“We are joining this coalition effort to send Government a signal on all the issues of concern so large numbers are expected today.” Neil Wilson of Tobago PNM’s unit said hundreds of Tobagonians were coming. New PNM lady vice chairman Pennelope Beckles said the Women’s League was going to mobilise female members to join the march.
 
 
 
MSJ leader David Abdulah, whose group has been  lobbying throughout T&T to heighten MSJ’s profile, also said the march would be very large. Yesterday Abdulah spoke about the MSJ’s position on the upcoming THA elections, saying the party had not decided on it.
 
 
 
 “We will announce our decision on this at our upcoming congress and whatever decision that we take will be cognisant of the fact that Tobago is a special situation and that MSJ respects the right of Tobagonians to determine their future. So whatever decision we take will be guided by our commitment to that principle,” he said.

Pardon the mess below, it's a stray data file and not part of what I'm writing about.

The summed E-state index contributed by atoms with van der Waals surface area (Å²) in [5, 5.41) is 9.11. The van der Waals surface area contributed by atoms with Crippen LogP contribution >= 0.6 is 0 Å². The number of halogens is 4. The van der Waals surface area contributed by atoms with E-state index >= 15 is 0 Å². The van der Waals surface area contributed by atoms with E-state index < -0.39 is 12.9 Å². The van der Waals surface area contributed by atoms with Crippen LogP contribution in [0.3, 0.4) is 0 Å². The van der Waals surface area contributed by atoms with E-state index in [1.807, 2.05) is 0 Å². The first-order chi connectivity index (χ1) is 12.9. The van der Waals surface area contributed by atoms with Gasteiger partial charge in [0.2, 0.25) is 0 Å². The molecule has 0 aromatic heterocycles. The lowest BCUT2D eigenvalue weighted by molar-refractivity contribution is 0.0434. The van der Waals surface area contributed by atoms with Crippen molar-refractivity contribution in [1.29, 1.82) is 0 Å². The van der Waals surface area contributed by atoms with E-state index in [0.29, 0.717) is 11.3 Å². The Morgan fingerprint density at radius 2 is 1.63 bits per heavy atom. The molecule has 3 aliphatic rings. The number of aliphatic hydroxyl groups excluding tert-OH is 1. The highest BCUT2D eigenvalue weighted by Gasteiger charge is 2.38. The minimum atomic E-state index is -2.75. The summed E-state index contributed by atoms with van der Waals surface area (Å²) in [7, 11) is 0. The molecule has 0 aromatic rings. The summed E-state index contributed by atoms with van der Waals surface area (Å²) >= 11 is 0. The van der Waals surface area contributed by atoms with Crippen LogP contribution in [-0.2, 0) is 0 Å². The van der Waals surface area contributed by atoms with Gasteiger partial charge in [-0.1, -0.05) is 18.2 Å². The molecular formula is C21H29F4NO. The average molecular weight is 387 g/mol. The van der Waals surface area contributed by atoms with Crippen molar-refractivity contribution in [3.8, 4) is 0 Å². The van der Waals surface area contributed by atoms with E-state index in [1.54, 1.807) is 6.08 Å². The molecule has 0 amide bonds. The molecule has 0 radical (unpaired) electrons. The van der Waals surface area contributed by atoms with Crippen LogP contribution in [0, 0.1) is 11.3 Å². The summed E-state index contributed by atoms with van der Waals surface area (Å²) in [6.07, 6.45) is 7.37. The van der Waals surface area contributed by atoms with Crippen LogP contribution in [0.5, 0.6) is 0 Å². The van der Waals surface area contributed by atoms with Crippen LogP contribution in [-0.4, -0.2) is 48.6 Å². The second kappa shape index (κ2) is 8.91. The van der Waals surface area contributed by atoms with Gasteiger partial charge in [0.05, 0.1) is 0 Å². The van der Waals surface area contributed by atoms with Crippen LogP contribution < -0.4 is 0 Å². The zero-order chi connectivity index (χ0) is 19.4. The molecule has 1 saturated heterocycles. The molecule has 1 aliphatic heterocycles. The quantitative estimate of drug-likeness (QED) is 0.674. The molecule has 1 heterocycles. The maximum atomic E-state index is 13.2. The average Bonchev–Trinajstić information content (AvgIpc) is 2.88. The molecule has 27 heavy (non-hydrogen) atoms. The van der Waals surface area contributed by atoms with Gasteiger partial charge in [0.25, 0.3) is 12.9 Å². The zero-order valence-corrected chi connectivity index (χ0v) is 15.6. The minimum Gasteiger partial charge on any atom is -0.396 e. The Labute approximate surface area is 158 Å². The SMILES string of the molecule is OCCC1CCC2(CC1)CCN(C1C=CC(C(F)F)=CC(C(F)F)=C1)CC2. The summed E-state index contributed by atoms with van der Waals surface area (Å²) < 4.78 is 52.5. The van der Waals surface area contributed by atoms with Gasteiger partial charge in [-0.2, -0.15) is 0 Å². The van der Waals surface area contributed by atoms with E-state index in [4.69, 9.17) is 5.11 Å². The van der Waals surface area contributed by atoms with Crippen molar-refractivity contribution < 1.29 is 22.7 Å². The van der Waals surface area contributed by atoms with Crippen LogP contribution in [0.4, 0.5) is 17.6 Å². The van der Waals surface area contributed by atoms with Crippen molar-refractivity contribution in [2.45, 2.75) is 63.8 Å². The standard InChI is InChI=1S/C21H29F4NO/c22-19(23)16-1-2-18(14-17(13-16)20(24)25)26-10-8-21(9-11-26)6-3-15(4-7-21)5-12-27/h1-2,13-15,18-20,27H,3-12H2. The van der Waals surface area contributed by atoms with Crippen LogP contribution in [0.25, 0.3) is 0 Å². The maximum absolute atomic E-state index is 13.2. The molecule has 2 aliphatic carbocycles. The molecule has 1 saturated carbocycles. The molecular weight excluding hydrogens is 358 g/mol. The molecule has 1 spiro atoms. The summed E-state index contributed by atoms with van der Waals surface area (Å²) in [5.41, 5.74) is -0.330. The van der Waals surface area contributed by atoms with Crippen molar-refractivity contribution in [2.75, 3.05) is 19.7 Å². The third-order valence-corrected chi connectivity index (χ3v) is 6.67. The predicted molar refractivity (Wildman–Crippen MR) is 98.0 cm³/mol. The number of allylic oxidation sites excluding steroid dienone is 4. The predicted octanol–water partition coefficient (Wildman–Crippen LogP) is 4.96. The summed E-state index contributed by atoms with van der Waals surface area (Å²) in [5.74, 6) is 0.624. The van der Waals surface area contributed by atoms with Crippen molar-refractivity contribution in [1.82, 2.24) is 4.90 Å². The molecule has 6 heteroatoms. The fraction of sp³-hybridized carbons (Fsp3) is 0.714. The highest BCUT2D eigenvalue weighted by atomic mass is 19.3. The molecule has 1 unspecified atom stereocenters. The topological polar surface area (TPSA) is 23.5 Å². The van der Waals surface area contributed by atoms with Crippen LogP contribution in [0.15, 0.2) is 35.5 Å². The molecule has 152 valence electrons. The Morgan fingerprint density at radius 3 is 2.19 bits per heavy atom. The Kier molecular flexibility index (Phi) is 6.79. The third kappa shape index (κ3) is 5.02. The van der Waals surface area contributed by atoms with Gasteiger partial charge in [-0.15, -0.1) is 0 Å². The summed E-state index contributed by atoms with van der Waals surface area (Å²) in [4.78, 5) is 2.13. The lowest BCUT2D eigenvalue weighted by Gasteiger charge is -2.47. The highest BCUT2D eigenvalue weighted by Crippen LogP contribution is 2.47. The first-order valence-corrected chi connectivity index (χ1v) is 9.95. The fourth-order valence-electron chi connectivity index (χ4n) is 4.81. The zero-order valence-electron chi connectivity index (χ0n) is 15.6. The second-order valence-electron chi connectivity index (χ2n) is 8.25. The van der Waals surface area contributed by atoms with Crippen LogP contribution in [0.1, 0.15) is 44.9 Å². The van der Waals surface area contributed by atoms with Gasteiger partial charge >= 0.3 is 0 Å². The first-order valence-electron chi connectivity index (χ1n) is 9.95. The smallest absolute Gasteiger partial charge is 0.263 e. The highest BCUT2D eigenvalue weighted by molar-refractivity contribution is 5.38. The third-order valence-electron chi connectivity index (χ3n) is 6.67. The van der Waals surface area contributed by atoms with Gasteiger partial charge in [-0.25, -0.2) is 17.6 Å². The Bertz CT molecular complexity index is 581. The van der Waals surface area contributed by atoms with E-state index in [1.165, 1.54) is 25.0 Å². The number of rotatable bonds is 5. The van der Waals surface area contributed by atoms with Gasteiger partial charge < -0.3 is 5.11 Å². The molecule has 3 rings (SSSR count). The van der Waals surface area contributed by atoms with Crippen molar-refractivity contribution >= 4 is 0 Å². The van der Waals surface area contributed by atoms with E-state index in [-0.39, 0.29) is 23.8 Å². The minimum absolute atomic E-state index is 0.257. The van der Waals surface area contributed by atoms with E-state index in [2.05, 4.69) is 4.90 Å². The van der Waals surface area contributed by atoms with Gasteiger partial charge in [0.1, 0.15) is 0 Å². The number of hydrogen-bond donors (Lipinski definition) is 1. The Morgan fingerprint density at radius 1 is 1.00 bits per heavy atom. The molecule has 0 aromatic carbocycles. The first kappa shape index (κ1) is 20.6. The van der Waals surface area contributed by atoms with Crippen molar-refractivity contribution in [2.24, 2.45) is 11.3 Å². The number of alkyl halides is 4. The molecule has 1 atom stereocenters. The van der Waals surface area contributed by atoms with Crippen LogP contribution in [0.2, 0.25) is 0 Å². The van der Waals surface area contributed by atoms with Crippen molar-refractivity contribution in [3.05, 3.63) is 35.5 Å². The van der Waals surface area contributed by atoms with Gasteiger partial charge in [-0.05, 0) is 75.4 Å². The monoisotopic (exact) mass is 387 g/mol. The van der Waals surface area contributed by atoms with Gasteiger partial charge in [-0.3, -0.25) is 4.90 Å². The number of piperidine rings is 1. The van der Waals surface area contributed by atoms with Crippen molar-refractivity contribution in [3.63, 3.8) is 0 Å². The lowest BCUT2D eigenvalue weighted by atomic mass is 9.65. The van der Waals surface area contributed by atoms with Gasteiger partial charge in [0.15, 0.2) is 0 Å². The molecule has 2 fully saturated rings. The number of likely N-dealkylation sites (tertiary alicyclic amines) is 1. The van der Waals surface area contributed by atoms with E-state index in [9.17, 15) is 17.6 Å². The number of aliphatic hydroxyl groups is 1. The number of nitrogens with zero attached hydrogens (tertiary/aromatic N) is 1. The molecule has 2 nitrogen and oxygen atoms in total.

Former COP vice chairman Vernon de Lima said he would be present at the starting point of the march at  Woodford Square but could not participate in the entire march since he had a 3 pm High Court appointment
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Offline Deeks

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Re: PNM Sour puss
« Reply #64 on: November 02, 2012, 07:02:46 PM »
war, doh frighten, nothing eh go happen!

Offline warmonga

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Re: PNM Sour puss
« Reply #65 on: November 03, 2012, 12:18:46 AM »
war, doh frighten, nothing eh go happen!